Maria: [00:03:17] But this time around, Barry’s brother suggested that since Barry and I both work, we should split the gift in thirds, each of us, because the three of us are earning, we’ll contribute equally, instead of just the two brothers. It wasn’t really about the cost of the gift, the actual monetary piece of the gift, it was more so just on principle. And I didn’t agree with the idea that since we’re married and we have two incomes, we’re not like one unit of the family. 

Maria: [00:03:47] Like the way I viewed it was that there are four siblings and I am one of the siblings’ wife, so my share is my husband’s share. We ended up going with the three-way split, because it was just not worth fighting it, if you want to call it that, even though not fighting, moving forward when things are more expensive, not like a birthday gift, which is a smaller expense. When we move into the future and things are more expensive, like how do we distribute responsibilities for his family financially? Like how will that work in our relationship?

Ramit Sethi: [00:04:24] Barry, how do you see this gift situation? What happened from your perspective?

Barry: [00:04:29] It’s definitely a difficult position to be in. Maria’s perspective, I see where she’s coming from and we also actually surveyed some of our more traditional friends that come from similar backgrounds, and then some of them resonated with Maria’s perspective on this as well. But on the flip side, on my brother’s perspective, I had a tough time figuring out how to come up with a logical reason why we shouldn’t go three-ways. Everything just came across as being maybe stingy, maybe making up rules that are not grounded in, again, logic.

Barry: [00:05:08] So, it was definitely a bit of an awkward situation to be placed in. And as Maria had mentioned, we ended up going with the three-way split just because the cost wasn’t so high that it really mattered, and also, because we just didn’t want to cause any further issues, like we just wanted to get past it. But the fundamental issue is still there, and it is something that we’ll probably have to deal with in the future as well. So, this is just sweeping it under the rug and it may play out in the future in more significant terms.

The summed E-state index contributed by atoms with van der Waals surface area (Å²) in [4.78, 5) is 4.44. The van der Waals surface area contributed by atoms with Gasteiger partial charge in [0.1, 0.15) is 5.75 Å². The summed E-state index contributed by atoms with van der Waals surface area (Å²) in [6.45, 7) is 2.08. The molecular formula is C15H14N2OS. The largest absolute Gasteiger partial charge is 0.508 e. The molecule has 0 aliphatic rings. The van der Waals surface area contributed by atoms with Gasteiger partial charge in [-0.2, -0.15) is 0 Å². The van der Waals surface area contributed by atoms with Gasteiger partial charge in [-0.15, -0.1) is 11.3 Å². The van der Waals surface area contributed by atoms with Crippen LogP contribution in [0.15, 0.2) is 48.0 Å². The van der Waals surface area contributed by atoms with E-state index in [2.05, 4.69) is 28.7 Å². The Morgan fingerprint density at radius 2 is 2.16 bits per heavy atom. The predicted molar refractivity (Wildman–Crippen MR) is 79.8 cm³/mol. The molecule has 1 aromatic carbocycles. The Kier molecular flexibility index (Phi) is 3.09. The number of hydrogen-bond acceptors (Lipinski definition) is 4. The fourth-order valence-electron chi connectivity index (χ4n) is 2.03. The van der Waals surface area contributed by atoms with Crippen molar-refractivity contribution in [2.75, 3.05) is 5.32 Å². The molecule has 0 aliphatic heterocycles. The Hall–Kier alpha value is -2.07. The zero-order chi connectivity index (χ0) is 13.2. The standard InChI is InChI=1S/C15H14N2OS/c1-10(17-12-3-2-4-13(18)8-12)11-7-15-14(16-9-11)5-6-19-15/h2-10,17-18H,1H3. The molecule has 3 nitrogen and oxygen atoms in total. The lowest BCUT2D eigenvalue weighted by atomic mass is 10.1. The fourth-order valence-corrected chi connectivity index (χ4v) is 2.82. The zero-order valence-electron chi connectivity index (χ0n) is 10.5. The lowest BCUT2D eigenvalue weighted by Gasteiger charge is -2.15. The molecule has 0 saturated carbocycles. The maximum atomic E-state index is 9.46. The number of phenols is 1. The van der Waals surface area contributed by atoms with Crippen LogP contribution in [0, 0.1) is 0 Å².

Ramit Sethi: [00:05:40] Okay. If this were just a one-off gift question, we could solve it. But you can hear from their voices that there’s something much deeper here, a sense of expectation, a sense of some cultural beliefs here. And rather than jump right to solutions, I want to make sure that I understand exactly what’s going on. I want to dig a little deeper here.

Barry: [00:06:03] Dinners, I’m happy to pay for them. There’s been certain moments, though, in the past where it’s been very embarrassing for me, where there were situations like Maria’s parents came to visit my parents on the East Coast, and we were having dinner out, and my dad got the check, and then he handed it over to me. And I don’t know, in his perspective, he may have just been proud that his son is able to cover the bill, but it definitely did not look great in front of Maria’s parents, who, I think that’s a very odd thing to do.

Maria: [00:06:34] I think, actually, the first time this came up between us was around a request for charity donation. It’s always tough and it makes you feel like an awful person. It’s not that I’m opposed to donate to this charity, that we were signed up to donate to this charity without being asked of, just being assumed that we will donate. It’s a very tough conversation, and at that time that we didn’t really address properly, because it’s hard to not look like just a bad person when you’re disputing something like that. And the fact that we do well financially obviously plays into that, because there’s an assumption that we can afford certain things, which I’m not denying. It leaves us in a very uncomfortable position.

Barry: [00:07:22] Frankly speaking, that was the most contentious of all of them, was the donation piece. It’s increasingly complicated by the fact that there was a lot of peer pressure involved in it as well. So, my dad was raising some money for a certain project back in the village that I was born in. My cousins and my brother had all pitched and he convinced them all to pitch in. And it wasn’t a small amount that he was asking from my family.

Ramit Sethi: [00:07:49] How much?

Barry: [00:07:49] I think it was like 2,000 if I’m not mistaken, yeah. For us at the time, that does seem like quite a bit, when it’s out of the blue and it feels like you’re being forced to give it, right? If it was something that we had decided upon, that’s different, the cousins and brother had paid up, would have made it look very bad if we didn’t pay up. And so, we were cornered in that sort of a situation. And that caused a lot of issues, because it was very unexpected for Maria. And I still to this day, I don’t know if I know of any way that I could have gotten out of that.

Maria: [00:08:18] This was the first time even between friends who come from like more traditional upbringings that I had seen just like an expectation that was so no discussion around it. And so, for me, that was very tough to see. It was early in our marriage and we are joined in our finances, like everything is together. And so, for me, very early on, it was just a very big—I was very confused by it.